Afghanistan was just a way station in the broader civilisational mission of ridding the world of terrorism, a brief halt for the armies of virtue before they went on to nobler tasks. When the larger project got mired in a strategic mess of exclusive U.S. authorship in Iraq, Afghanistan still remained the saving grace, with all the signs it was showing of change for the better.
The puncturing of that delusion began from about early-2006, though the virtuous took a while to recognise that reality. Since May this year, casualties among U.S. and allied forces in Afghanistan have consistently outstripped the toll in Iraq. Afghan civilian deaths meanwhile, have multiplied, increasingly as a consequence of misdirected attacks by U.S. and allied forces. Each such incident elicits a volley of protests from the Afghan national government, followed by a commitment from the foreign forces that investigations would duly be conducted. And as virtually foretold from the moment the inquiries are launched, the finding, finally, is that the occupying military forces acted “appropriately”.
August 18 may have been a decisive moment in the shattering of these illusions. Coordinated attacks on that day killed ten members of an elite French paratroop company near Kabul and caused extensive damage to one of the largest U.S. bases in Afghanistan. It was the worst toll from one day’s fighting for western troops in Afghanistan since 2002.
The French President, Nicolas Sarkozy’s, hasty rush to Afghanistan in the immediate aftermath, was as much about deflecting domestic criticism – he had increased French troop commitments a mere five months back – as to express solidarity with soldiers trapped in an unending and unrewarding mission.
Expectedly, Sarkozy was told by his Afghan counterpart, Hamid Karzai, that the consolidation of insurgents on both sides of the border with Pakistan, was really the source of the problem. Karzai’s denunciations of Pakistan, even if well-founded, have acquired much of a ritual quality, not merely because he has been pressing the issue for long, but also because he and his allies have acknowledged – in deeds if not in words – that there is nothing much to do about it.
The reasons why the border with Pakistan is now bristling with insurgency against the Karzai regime, owe entirely to the architecture of the western plan for Afghanistan. Because it did not want the retrieval effort in one failed state to end in a situation of two failed states, the west connived in the early phase of its military campaign in Afghanistan, with Pakistan’s strategy of withdrawing most assets invested in the Taliban regime, or at least all that could be salvaged. This withdrawal was part of an agreed compact by which Pakistan’s army chief and president then, Pervez Musharraf, sought in the cataclysmic defeat of his country’s strategic ambitions, a pretence – even if a very thin one – that the country was well-served by the war in Afghanistan.
The militant tendencies transferred to Pakistan’s northern areas, to greatly add to the restiveness of the Pashto tribes there, were handled through perhaps the first armed incursions by the Pakistan army into areas that had zealously guarded their autonomy. Whether this was make-believe, or a serious effort at extending the authority of the Pakistan state to the territorial frontiers, where its writ had never run strong, is a matter for future historians to assess, when they write up the balance-sheet of the Musharraf years.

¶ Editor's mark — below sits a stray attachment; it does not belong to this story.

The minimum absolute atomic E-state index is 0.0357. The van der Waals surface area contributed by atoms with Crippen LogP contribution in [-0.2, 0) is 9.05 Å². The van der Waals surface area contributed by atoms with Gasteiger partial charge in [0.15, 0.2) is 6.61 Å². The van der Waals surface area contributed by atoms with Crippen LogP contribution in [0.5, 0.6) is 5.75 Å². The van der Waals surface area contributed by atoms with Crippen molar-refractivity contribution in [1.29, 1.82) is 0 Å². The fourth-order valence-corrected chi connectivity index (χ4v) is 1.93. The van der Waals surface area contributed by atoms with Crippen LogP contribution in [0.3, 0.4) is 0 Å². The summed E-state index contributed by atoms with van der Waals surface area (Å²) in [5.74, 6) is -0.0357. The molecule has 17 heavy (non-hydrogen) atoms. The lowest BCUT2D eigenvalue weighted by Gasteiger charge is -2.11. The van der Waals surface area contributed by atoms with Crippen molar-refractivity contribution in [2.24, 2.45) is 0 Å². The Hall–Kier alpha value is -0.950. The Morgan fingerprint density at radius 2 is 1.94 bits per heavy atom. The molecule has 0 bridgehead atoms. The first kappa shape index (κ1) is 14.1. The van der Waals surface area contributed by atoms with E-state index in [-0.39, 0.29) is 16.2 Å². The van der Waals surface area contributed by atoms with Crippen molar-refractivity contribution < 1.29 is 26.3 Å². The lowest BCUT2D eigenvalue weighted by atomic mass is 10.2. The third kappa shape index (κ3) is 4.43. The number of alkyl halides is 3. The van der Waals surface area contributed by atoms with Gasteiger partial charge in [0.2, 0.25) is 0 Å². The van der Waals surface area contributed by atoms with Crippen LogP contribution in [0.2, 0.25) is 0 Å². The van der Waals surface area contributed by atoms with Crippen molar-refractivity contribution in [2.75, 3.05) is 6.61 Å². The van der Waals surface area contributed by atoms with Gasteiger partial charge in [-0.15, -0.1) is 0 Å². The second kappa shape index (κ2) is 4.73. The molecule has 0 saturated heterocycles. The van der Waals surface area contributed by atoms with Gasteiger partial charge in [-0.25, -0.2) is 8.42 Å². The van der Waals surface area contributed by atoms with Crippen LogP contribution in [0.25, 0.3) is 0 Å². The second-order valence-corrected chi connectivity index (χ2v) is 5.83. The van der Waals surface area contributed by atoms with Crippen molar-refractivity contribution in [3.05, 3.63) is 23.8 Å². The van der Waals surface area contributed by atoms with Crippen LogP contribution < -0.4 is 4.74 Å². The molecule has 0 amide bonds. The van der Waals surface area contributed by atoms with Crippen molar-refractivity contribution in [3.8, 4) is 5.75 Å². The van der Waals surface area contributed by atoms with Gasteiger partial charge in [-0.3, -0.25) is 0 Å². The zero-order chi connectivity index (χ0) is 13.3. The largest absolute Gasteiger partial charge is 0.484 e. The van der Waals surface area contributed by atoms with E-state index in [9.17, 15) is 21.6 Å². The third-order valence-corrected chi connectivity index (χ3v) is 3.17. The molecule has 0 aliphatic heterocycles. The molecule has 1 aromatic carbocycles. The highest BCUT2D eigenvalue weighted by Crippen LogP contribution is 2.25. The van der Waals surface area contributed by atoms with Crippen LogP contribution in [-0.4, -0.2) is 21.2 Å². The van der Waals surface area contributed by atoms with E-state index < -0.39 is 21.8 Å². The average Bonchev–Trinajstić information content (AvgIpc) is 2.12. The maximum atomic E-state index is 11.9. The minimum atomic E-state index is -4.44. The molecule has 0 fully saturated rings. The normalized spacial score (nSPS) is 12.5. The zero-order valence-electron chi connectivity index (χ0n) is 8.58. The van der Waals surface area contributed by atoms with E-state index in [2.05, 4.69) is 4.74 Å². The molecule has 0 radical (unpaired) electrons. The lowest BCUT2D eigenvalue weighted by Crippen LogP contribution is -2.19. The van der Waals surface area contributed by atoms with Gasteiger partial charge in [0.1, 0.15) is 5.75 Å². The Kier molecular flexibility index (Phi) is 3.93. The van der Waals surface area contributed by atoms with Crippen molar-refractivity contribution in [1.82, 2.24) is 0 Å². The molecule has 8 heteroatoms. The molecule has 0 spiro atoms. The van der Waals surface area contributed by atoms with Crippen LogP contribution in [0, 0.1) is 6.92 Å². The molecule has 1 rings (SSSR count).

The visible outcome of these engagements though, was a precipitate withdrawal of Pakistan’s armed forces and a rather demeaning peace treaty with the chieftains of the tribal areas.
The west, having connived at the evacuation of Pakistan’s assets in Afghanistan, applauded the armed incursion of the Pakistan army into the tribal areas, and perhaps unaware of the irony, warmly congratulated Musharraf on his peace accord with the tribal chiefs.
But with Musharraf now having passed into history, abdicating the presidency he had engineered for himself in a sham election conducted by a defunct national assembly, the civilian government that had, belatedly, summoned up the will to oust him from office, remains even more clueless about dealing with the tribal frontiers.
Afghanistan meanwhile, approaches meltdown, since the leadership that the west had anointed for the supposed democratic transition in the country, has carved up the country into a multitude of personal fiefdoms. Rather than attend to the rigours of building up a genuine sense of national solidarity, the west opted for a confederacy of the same warlords – Rashid Dostum, Abdul Rasool Sayyaf, Mohammad Mohaqiq, Ismael Khan, Karim Khalili, and numerous others – whose ouster by the Taliban was greeted by the people of Afghanistan in the mid-1990s as a form of deliverance.
Denied authority in most of the country, Karzai himself has decided, according to authoritative assessments, to cultivate his own fiefdom in the southern provinces of Helmand and Kandahar – currently Afghanistan’s most fertile breeding grounds for illicit opium. A loss of image in the west, the risk that he may be seen as a patron of the lethal trade in narcotics, is for Karzai, clearly a lesser danger than being overwhelmed by the confederacy of warlords that the western military intervention in his country has created.